• Houle, G.; Bouchard, F. 1990. Hackberry (Celtis occidentalis) at the northeastern limit of its distribution in North America: Population structure and radial growth patterns. Canad. J. Bot. 68: 2685-92. (French summary)
  • Hupp, C. R. 1986. Upstream variation in bottomland vegetation patterns, northwestern Virginia. Bull. Torrey Bot. Club 113: 421-30.
  • Johnson, F. L.; Bell, D. T. 1976. Tree growth and mortality in the streamside forest. Castanea 41: 34-41.
  • Johnson, R. A.; Willson, M. F.; Thompson, J. N.; Bertin, R. I. 1985. Nutritional values of wild fruits and consumption by migrant frugivorous birds. Ecology 66: 819-27.
  • Killingbeck, K. T. 1985. Autumnal resorption and accretion of trace metals in gallery forest tress. Ecology 66: 283-6. (Cu, Fe, Mn, & Zn)
  • Lodhi, M. A. K. 1977. The influence and comparison of individual forest trees on soil properties and possible inhibition of nitrification due to intact vegetation. Amer. J. Bot. 64(3): 260-4.
  • Maycock, P. F. 1963. The phytosociology of the deciduous forests of extreme southern Ontario. Canad. J. Bot. 41: 379-438.
  • McGregor, R. L. 1985. Multiple seedlings in Celtis (Ulmaceae): with notes on Ulmus americana. Contr. Univ. Kansas Herb. 17: 1-5.
  • McInteer, B. B. 1947. Soil preference of some plants as seen in Kentucky. Castanea 12: 1-8.
  • Mitchell, R. S. (eds.) (1988): 1988. Platanaceae through Myricaceae of New York State. New York State Museum Bull. No. 464. The University of the State of New York, the State Education Department, Albany. , 98 pages.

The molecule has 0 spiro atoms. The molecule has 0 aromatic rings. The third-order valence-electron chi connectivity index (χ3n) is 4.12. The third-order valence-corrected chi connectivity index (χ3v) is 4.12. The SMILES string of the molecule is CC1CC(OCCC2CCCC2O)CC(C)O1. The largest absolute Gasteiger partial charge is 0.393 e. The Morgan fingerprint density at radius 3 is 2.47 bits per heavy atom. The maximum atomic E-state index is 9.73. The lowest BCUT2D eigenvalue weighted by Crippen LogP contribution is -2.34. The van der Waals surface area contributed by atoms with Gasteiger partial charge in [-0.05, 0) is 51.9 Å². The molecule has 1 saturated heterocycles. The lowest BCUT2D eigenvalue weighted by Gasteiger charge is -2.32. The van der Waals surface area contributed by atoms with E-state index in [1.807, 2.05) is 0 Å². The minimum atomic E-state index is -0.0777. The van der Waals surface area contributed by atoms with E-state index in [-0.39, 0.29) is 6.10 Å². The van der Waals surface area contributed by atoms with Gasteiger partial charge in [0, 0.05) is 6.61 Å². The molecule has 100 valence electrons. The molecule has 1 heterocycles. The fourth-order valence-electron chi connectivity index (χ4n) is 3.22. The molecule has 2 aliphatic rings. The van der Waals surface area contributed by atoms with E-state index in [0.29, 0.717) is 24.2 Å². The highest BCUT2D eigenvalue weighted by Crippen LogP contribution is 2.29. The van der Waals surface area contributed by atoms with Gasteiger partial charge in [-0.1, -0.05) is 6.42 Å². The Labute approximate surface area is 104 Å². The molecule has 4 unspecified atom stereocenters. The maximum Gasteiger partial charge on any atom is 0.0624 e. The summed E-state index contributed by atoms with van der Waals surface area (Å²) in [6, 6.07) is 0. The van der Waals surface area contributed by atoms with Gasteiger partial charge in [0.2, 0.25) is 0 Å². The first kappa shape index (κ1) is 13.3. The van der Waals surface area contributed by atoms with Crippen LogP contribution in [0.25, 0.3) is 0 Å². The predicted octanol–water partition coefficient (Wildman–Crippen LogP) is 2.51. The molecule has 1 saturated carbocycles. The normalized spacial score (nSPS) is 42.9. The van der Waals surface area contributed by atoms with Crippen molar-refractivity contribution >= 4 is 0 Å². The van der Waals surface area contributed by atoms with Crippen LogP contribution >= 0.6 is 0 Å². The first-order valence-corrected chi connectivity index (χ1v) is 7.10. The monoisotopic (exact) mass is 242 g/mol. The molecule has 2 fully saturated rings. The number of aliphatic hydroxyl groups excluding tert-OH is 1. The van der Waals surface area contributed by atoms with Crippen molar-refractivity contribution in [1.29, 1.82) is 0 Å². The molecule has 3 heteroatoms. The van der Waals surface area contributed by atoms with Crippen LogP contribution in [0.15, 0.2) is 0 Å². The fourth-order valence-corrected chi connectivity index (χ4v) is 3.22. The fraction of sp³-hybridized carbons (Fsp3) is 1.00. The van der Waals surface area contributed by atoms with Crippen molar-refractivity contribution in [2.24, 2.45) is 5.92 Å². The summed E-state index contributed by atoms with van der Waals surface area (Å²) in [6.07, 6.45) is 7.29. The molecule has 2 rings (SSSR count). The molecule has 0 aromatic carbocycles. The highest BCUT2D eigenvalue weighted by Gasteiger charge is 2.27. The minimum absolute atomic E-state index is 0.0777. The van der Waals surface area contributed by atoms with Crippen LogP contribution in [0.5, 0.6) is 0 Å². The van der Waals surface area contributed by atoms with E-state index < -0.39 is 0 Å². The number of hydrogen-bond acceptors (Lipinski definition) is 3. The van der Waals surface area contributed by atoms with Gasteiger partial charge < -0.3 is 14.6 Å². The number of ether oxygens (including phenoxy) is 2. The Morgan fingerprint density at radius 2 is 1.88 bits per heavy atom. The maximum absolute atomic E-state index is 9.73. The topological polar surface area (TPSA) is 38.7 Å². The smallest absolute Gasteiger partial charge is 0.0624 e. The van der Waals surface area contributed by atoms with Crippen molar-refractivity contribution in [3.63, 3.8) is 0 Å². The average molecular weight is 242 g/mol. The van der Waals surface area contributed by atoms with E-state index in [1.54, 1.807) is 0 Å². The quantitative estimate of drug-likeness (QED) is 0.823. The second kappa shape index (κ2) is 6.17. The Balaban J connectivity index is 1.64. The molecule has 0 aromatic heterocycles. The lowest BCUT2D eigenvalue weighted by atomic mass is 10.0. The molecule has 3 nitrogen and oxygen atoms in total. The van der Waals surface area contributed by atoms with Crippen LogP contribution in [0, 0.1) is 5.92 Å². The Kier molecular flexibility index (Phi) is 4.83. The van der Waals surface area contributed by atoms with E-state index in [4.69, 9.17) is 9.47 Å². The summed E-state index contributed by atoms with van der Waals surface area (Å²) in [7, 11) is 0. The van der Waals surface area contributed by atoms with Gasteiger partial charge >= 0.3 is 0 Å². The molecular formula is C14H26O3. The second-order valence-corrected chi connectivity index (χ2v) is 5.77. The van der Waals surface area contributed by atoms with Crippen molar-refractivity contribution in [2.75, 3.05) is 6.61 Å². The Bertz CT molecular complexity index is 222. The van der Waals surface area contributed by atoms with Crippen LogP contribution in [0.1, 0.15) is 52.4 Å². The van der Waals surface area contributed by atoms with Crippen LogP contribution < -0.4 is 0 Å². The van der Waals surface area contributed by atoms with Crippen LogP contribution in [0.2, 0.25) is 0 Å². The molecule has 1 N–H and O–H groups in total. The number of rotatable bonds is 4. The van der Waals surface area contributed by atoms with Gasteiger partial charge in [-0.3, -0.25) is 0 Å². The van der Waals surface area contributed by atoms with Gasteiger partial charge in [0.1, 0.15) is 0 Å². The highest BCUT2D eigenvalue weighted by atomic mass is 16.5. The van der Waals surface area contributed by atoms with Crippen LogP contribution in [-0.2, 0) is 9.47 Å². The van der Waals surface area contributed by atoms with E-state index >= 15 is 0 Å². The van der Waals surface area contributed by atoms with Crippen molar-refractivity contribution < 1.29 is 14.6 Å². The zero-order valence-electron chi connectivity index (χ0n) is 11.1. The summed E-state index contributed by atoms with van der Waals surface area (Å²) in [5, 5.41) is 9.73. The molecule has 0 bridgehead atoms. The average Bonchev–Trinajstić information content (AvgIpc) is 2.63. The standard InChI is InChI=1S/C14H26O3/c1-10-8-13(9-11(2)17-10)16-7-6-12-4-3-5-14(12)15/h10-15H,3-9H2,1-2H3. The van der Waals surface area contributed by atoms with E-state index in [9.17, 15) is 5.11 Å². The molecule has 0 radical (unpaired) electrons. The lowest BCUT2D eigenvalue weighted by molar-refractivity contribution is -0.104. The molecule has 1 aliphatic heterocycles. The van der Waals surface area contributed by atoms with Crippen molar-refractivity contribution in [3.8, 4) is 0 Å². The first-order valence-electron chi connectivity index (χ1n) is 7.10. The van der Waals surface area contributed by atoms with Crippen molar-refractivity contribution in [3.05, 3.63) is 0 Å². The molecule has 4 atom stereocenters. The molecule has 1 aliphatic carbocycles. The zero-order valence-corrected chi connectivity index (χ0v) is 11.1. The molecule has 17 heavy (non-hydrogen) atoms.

• Muller, C. H. 1939. Mechanically initiated bark growth in Celtis. Amer. Midl. Naturalist 22: 436-7.
  • Pammel, L. H.; King, C. M. 1918. The germination of some trees and shrubs and their juvenile forms. Proc. Iowa Acad. Sci. 25: 291-340.
  • Priemer, F. 1893. Die anatomischen Verholtnisse der Laubblotter der Ulmaceen (einschl. Celtideen) und die Beziehungen zu ihrer Systematik. Bot. Jahrb. Syst. 17: 419-75. (In German)
  • Rosario, L. C. 1988. Celtis occidentalis. ()
  • Rothrock, J. T. 1908. Hackberry, sugar-berry (C. occidentalis L.). Forest Leaves 11: 136-7.
  • Sakai, A.; Weiser, C. J. 1973. Freezing resistance of trees in North America with reference to tree regions. Ecology 54: 118-26.
  • Sargent, C. S. 1893. Celtis. Silva N. Am. 7: 63-75.
  • Sargent, C. S. 1919. Notes on North American trees, IV. Bot. Gaz. 67: 208-42.
  • Sax, K. 1933. Chromosome numbers in Ulmus and related genera. J. Arnold Arbor. 14: 82-4.
  • Schaffner, J. H. 1904. Twigs of the common hackberry. Ohio Naturalist 5: 215-6.
  • Schneck, J. 1897. The hackberries as ornamental and shade trees. Meehans' Monthly 7: 231-2.
  • Schweitzer, E. M. 1971. Comparative anatomy of Ulmaceae. J. Arnold Arbor. 52: 523-85.
  • Smith, N. F. 1951. Hackberry- Celtis occidentalis, Linnaeus. Michigan Conservation 20: 31-2.
  • Snetsinger, R.; Himelick, E. B. 1957. Observations on witches'-broom of hackberry (C. occidentalis). Pl. Dis. Reporter 41: 541-4.
  • Takahashi, M. 1989. Pollen morphology of Celtidaceae and Ulmaceae: a reinvestigation. In: Evolution, systematics and fossil history of the Hamamelidae. 2: Higher Hamamelidae. Clareson Press, Oxford. , 253-65 pages. (Syst. Assoc. Spec. Vol. 40B)
  • Ueda, K.; Kosuge, K.; Tobe, H. 1997. A molecular phylogeny of Celtidaceae and Ulmaceae (Urticales) based on rbcL nucleotide sequences. J. Pl. Res. 110: 171-8.
  • Wagner, W. H. 1974. Dwarf hackberry (Ulmaceae: Celtis tenuifolia) in the Great Lakes Region. Michigan Bot. 13: 73-99.
  • Wheeler, E.; LaPasha, C. A.; Miller, R. B. 1988. Woody anatomy of elm (Ulmus) and hackberry (Celtis) species native to the United States. IAWA Bull. 10: 5-26.
  • Wolf, F. A. 1910. Formation of adventitious roots by the hackberry tree. Pl. World 13: 174-5.